Hamilton County Jail is unique


Special to the Express

LAKE PLEASANT - For most people, 'jail' conjures an image of regimented days, thin tempered neighbors, and bland food. But the Hamilton County Jail, a small stone structure that from a distance looks like a normal old-style home, is a different story.

Sheriff Karl Abrams, the gregarious commander in chief of this six-bed facility, spoke of an attitude of mutual respect with the inmates. He's had coffee with them, and dependable inmates can go outside during the day to do chores like yard work and washing patrol cars. Sometimes Abrams will buy them sodas out of his own pocket.

"A lot of these guys are in for DWI, they have a drinking problem, but they're still good people" he said.

The jail gets its share of drug runners and burglars as well, but even that doesn't necessarily preclude a civil atmosphere.

"We work from the bottom up in escalation," Deputy William Wilt said. He is a 12-year veteran of the force.

"There is the occasional bad seed," Abrams concedes. Problem inmates can see time reduced for good behavior yanked away, as many as 23 hours a day in their cell, or, perhaps worst of all, a stint at a much larger correctional institution where bad jail stereotypes ring truer.

But for the average convict at the Hamilton County Jail the day starts at 7 a.m. with breakfast at the one common table in the recreation room, and then stretches for 16 hours of watching TV, playing cards, reading magazines, or doing outdoor work. Punctuated, of course, with lunchtime around noon and an evening meal that might be steak or hamburgers.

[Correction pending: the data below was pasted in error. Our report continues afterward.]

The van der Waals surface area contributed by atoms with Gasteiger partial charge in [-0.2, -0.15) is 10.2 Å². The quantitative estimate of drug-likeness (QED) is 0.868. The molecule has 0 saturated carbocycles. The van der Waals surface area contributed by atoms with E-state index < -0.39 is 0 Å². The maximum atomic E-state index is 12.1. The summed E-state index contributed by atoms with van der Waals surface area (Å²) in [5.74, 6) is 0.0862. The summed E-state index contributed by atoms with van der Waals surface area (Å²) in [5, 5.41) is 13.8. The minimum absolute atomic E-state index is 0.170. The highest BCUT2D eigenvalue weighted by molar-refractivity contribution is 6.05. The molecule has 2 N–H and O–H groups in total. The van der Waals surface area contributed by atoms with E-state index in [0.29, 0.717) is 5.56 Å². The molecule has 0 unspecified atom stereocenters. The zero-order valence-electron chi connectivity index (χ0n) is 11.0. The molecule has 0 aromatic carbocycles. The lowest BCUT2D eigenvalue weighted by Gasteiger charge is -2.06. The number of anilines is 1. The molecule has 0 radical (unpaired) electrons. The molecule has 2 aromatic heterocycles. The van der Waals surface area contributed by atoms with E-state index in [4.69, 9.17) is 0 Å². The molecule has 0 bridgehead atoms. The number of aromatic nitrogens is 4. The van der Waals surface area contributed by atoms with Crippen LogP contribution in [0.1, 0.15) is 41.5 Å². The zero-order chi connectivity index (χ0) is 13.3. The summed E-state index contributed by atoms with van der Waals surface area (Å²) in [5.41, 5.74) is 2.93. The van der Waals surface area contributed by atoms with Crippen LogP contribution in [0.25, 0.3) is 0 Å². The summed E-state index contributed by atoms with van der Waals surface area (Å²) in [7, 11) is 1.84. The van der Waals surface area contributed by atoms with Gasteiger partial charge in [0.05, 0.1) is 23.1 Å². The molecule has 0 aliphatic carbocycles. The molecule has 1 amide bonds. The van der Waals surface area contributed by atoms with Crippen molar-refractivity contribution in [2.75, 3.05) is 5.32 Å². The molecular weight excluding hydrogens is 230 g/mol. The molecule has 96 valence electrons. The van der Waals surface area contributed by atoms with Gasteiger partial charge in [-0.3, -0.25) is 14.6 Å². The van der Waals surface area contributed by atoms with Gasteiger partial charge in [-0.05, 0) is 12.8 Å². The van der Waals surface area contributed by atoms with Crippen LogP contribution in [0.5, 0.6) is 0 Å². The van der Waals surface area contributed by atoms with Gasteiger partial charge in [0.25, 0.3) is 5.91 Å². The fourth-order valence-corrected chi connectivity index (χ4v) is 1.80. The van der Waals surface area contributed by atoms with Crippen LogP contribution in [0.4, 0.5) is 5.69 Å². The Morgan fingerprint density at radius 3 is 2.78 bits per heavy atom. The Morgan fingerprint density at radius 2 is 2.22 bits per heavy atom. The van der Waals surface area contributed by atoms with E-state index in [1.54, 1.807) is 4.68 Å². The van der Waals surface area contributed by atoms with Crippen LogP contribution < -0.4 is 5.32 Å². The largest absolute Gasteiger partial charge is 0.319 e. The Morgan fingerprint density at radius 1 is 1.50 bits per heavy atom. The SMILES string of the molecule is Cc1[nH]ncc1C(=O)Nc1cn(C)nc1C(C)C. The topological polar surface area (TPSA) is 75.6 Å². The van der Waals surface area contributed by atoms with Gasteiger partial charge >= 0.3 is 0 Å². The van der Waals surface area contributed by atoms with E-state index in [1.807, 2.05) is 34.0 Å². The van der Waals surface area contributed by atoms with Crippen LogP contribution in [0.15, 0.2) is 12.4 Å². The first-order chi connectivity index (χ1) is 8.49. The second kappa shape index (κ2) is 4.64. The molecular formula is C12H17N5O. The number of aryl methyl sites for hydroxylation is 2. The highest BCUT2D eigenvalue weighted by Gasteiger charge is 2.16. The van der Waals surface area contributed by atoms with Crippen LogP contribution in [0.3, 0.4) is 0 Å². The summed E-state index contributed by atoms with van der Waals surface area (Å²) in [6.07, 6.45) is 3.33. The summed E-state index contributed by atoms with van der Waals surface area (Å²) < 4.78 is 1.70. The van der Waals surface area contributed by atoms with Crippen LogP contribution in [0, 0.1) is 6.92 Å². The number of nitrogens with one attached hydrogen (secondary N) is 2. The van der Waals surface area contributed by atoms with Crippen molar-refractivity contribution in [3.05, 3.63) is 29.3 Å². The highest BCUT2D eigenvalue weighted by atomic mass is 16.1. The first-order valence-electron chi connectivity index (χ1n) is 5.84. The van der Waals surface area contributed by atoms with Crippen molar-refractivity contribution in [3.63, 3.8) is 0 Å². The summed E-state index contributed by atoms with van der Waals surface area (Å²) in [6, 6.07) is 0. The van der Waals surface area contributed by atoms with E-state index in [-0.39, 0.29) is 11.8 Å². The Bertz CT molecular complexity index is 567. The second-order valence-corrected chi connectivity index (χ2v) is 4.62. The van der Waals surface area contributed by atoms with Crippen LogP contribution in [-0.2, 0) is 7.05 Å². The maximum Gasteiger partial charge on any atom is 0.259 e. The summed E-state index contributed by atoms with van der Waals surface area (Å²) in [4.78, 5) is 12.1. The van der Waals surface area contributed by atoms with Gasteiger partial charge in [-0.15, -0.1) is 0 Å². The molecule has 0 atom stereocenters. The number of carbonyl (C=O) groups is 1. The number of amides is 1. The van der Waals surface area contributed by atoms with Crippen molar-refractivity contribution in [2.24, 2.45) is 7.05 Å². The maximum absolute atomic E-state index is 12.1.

At 11 p.m. inmates are locked in their individual cells for the night.

"Having such a small inmate population, you can't buy food in bulk," Abrams said. That means good food for the prisoners, and it doesn't seem to be overly hurting the sheriff's budget; Abrams only used 72 percent of his in 2012. That may partly explain why he's coasting to a second four-year term election victory, unopposed.

Prisoners are allowed two 10-minute phone calls and two visitors a week in addition to unlimited contact with their legal counsel. In the tedium, many convicts turn towards religion.

The jail, built in 1848 with a 1940 stone addition, is modest, but the state health commissioner praises its cleanliness.

The north half of the first floor consists of a dispatch station and a kitchen that could have come from a residential home.

The cellblock is a thick fire door away on the south side of the building. It is made up of four six- by eight-foot cells on the first floor, two big room cells on the second floor, and the recreation room just inside the fire door.

Female and surplus prisoners are sent to Fulton County Jail for $90 a day.

And then there are the correction officers who are contemporaneous guards, quasi-psychologists, cleaners and bookkeepers. They work an eight-hour shift -- one running from 11 at night to 7 in the morning -- in pairs.

"Helping people is my motivation," both Abrams and Wilt say.

Editor's Note: Max Weinstein is a freelance reporter for the Express as well as several other newspapers in his home state of New Jersey. He spends his summers in Indian Lake, hiking, boating, and relishing being off the grid. Email him with comments at mweinstein@mbs.net.